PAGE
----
THE Persians are eminently a social people. They are vivacious and entertaining; fond of jokes and story-telling, and ready in repartee. They are much given to visiting and feasting. This is remarkable, since the great bond of society with us is entirely wanting: the social intercourse of men and women is not permitted, and the idea of it shocks their sense of propriety. Men visit with men, women with women. Dancing amazes them beyond measure, and seems an immodest license and a perversion of liberty.
The Persians are a polite people. They have elaborate rules of etiquette, and many set phrases and compliments suitable for every occasion. Visits are made at the festivals, both for congratulation and condolence, and often for the transaction of business. The physician is honored with an hour's social chat before the ailments of the caller-in are mentioned. He is expected in return to make himself comfortable in the parlor for a prolonged tea-drinking before being inducted into the sickroom. Time is of little value. Social calls are often of three or four hours' duration.
The greatest social event in Persia is the festival of the New Year or Noruz. It commemorates the entrance of the sun into the sign of Aries at the vernal equinox. It is the most fitting and beautiful time for the New Year. Then the sacred year of the Jews and of some European nations began. March 25th was the first day of the year in Scotland until 1600, and in England until 1752. At this season, Persia, throughout most of its borders, begins to put on its robe of verdure, flowers begin to bloom, and the farmer takes up his work in the fields.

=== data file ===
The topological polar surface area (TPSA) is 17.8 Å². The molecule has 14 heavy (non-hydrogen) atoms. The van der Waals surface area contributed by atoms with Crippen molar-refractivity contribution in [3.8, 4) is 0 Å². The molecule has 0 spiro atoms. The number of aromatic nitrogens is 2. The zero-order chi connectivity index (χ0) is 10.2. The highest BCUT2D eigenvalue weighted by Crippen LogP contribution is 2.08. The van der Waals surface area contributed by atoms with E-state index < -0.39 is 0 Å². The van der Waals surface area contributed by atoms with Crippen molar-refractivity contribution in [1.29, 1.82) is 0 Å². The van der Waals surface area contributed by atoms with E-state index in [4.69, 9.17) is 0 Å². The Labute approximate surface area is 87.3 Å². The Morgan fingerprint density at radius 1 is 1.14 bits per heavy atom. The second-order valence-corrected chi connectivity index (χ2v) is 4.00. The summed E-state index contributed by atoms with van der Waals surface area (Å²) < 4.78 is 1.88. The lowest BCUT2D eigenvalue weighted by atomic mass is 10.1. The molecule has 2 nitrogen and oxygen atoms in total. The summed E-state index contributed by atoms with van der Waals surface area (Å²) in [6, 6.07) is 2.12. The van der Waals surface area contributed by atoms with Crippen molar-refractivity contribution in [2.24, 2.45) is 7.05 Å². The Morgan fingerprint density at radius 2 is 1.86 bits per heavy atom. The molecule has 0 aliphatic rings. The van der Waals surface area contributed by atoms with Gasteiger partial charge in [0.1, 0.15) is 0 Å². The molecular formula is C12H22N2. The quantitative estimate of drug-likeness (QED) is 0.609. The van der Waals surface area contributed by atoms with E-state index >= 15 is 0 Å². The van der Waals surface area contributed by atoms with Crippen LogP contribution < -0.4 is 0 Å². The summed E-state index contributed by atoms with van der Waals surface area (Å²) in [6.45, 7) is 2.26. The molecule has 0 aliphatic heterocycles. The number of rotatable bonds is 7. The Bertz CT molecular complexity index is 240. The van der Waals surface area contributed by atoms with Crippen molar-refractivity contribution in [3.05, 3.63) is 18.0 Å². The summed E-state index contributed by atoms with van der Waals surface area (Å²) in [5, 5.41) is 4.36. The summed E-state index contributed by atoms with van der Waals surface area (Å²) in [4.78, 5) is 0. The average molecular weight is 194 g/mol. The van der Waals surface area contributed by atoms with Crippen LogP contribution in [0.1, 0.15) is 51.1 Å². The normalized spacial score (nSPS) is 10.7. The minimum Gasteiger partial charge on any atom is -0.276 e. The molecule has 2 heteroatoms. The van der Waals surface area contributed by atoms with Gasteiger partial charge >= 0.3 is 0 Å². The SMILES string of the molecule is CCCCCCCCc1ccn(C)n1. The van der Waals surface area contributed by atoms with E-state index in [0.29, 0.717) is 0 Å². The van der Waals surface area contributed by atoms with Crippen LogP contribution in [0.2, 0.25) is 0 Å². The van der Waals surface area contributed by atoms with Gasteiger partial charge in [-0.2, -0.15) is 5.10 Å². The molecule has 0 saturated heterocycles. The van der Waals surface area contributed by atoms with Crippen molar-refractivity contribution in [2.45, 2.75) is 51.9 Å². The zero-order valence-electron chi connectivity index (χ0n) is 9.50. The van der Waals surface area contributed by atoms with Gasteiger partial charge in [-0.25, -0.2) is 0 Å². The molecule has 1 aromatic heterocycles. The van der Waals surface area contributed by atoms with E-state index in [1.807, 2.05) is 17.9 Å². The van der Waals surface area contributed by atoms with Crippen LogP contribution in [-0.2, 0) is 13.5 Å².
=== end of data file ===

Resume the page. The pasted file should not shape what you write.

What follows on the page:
Some Persians affirm that the world began to move in its orbit on that day. Others place the origin of the festival in the time of Jemshid, the founder of Persepolis. He introduced the solar year, and celebrated its first day as a splendid festival. The sculptured procession on the great staircase at Persepolis is supposed to represent the bringing of presents from the various provinces at Noruz. This is the only festival of ancient Persia that has not been displaced by the sacred seasons of Mohammedanism. The Persians never fail to enter into its enjoyment, except when the movable lunar calendar of Islam brings some religious ceremony at the same time. From 1893 to 1896 Noruz falls in the great fast of Ramadan. The festivities with which ancient kings celebrated it are curiously described in the "Arabian Nights," in "The Enchanted Horse." In the introduction to this story it is said: "Noruz, or the new day, is a festival so solemn and so ancient throughout the whole extent of Persia, taking its origin even from the earliest period of idolatry, that the holy religion of the Prophet, pure and unsullied as it is, has been hitherto unable to abolish it; although it must be confessed that it is a custom completely pagan, and that the ceremonies observed in its solemnization are of the most superstitious nature. Not to mention large cities, there is no town, borough, village, or hamlet, however small, where the festival is not celebrated with extraordinary rejoicings. Those that take place at court surpass all others by the variety of new and surprising spectacles, so that nothing that is attempted in other parts of the world can approach or be compared with this sumptuous magnificence." A thousand years after Haroun-al-Raschid the festival still holds its place. To an outside observer its ceremonies do not seem as "pagan" as some of those connected with Shiahism.